In the wake of this month’s international political scandal involving Sony Corp (SNE) and the release of its newest cinematic farce, The Interview, FireEye Inc (FEYE) has seen a dramatic boost in share price.
FireEye stock jumped nearly 21% last week as fallout from the cyberattack left both the movie studio and the FBI scrambling. Investors saw an opportunity to take advantage of the turmoil by sinking money into FEYE and other cybersecurity companies such as Proofpoint Inc (PFPT), anticipating a rush for better protection systems.
Sony’s Inadequate Network Security Helped FEYE
The film, starring comedy duo Seth Rogen and James Franco, depicts the pair of bumbling buddies in classic Rogen style as they are recruited by the CIA to assassinate North Korean dictator Kim Jong Un.
The Interview became the focal point of a media frenzy after hackers breached Sony’s security in November and later issued death threats to Sony employees and terroristic threats that warned of 9/11-style attacks on theaters if the company released the movie.
The FBI this month accused North Korea of being responsible for the hack; the North Korean government denied the claim.
Initially, Sony cancelled the Christmas-day release of the film in response to the threats, but has since reversed its decision with a limited theatrical release, as well as releasing it immediately online.
These types of public and dramatic cyberattacks have put focus on cybersecurity companies, particularly after Sony announced it had hired FEYE to repair the damage and protect against future hacks. FireEye stock jumped nearly 21% between Dec. 17 and Dec. 23.
However, had it not been for the ongoing debacle with North Korea and the Sony hack, FireEye stock would not have jumped so impressively. Sony’s announcement clearly held sway over investors, but its decision to retain FEYE doesn’t change the fundamental facts — FireEye stock should not be on your buy list.
Why You Should Avoid FireEye Stock
FEYE shares soared in the months following its September 2013 IPO, reaching a peak of $95.63 (+166%) on March 5, 2014. Since then, shares have plummeted to around $33, a decrease of almost 65%. On May 6, law firm Ryan & Maniskas, LLP announced a class action lawsuit against FEYE, claiming that the company made false and misleading statements and promised future positive results that never materialized.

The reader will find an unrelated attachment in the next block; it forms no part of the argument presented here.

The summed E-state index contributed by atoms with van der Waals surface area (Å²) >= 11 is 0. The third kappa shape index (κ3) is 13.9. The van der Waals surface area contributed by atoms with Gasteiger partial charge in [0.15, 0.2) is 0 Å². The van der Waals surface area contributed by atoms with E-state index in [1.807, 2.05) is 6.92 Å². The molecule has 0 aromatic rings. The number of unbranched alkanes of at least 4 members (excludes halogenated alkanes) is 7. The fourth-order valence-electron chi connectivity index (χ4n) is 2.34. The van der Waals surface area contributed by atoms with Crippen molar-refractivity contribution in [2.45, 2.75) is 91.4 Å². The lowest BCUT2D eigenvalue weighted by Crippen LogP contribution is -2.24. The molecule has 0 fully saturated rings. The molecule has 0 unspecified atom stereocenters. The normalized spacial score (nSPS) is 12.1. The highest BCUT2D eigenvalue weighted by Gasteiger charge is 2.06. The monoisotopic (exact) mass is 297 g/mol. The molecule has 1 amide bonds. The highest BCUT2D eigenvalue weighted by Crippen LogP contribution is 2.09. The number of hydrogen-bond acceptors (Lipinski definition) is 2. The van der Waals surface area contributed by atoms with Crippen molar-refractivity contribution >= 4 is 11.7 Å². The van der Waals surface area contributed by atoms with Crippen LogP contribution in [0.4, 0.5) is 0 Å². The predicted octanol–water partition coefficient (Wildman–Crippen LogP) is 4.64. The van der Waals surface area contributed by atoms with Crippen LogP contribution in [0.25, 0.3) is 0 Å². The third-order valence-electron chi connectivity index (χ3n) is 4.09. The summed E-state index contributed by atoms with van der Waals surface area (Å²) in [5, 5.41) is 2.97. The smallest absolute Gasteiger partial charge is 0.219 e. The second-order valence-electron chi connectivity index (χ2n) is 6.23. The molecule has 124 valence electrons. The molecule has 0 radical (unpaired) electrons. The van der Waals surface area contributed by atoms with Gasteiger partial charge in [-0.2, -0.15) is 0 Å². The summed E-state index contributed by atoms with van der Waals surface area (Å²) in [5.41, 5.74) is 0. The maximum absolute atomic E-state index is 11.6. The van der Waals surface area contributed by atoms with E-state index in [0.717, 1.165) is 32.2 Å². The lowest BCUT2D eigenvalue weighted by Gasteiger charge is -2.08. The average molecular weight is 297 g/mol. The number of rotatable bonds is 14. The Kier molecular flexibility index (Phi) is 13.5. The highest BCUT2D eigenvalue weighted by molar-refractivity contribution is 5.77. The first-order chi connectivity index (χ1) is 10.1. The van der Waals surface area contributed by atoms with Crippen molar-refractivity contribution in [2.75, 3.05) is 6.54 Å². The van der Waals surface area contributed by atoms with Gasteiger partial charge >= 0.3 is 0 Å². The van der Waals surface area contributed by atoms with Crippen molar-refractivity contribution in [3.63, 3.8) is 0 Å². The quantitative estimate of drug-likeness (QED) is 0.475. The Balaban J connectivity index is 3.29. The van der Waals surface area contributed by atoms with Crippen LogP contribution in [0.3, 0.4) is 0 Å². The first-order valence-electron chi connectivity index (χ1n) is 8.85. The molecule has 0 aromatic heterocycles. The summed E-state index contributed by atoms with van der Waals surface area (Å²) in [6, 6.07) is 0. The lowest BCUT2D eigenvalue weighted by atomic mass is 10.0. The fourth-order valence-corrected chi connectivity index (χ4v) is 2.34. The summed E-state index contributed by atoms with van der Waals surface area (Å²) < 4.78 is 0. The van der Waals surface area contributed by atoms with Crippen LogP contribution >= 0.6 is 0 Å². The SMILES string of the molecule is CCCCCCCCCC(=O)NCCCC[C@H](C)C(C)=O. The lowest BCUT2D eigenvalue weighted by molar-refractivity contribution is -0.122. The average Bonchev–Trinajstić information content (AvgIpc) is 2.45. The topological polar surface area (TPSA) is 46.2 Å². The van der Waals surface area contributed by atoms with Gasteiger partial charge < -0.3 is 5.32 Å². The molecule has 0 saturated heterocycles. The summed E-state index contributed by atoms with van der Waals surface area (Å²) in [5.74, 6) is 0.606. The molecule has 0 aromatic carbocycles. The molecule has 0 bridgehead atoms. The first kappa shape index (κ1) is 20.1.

The lawsuit, regardless of its merits, simply highlights a number of significant problems and concerns with FireEye stock. For example, earnings per share were -76 cents for the first quarter of the year, followed by -82 cents in the second quarter and -83 cents in the third. Management expects fourth-quarter EPS to be -49 cents, and a full-year loss of $2.05-$2.15 per share, which is dramatically less than analyst estimates of -83 cents for the quarter and -$3.20 for the year.
Quarterly net income were losses of $101.2 million in the first quarter, $116.8 million in the second quarter and $120 million in the third quarter this year. Thanks to Sony, however, FireEye stock is likely to report better earnings for the fourth quarter, although EPS will still be well in the red.
The concern is not whether FEYE offers top quality products and services, and not whether the cybersecurity arena shows promise. It’s clear that the company’s offerings are functional and comprehensive, as a giant like Sony is unlikely to enlist FireEye’s services otherwise.
Instead, it’s FEYE’s leadership that should keep this stock out of your portfolio. In March, CEO David DeWalt sold nearly 500,000 shares of FireEye stock for just shy of $80 apiece, with the transaction taking place only days before the company released its quarterly earnings. By the end of that month, FEYE was down more than 27%, which outraged investors.
This sentiment was exacerbated by the continued decline in FireEye stock, which tanked another 60% by the end of May.
Furthermore, DeWalt’s multiple secondary offerings raised questions about the true purpose of those efforts, and his allocation of much-needed cash resources for additional acquisitions sparked outrage. Even though he apologized after FireEye stock plunged, and later attempted to minimize the apparent deficiencies across multiple quarters, the Street has not responded positively.
The IT security industry shows significant potential, so much so that Factors Advisors launched PureFunds ISE Cyber Security ETF (HACK), the first of its kind, which is up more than 8% since its Nov. 13 launch. Volatility in the space is likely to continue into 2015, as current network security providers face complex threats from an ever-increasing number of adversaries across the globe.
Finding the best stocks in this arena will be challenging, so stick with companies that have already demonstrated a solid history of positive earnings. Avoid relatively new start-ups like FEYE, especially those with questionable CEOs like DeWalt.
If you’re interested in adding some network security stocks to your portfolio, look elsewhere. FEYE is a ticking time bomb lead by a CEO with a history of poor decision-making.
As of this writing, Greg Gambone did not hold a position in any of the aforementioned securities.
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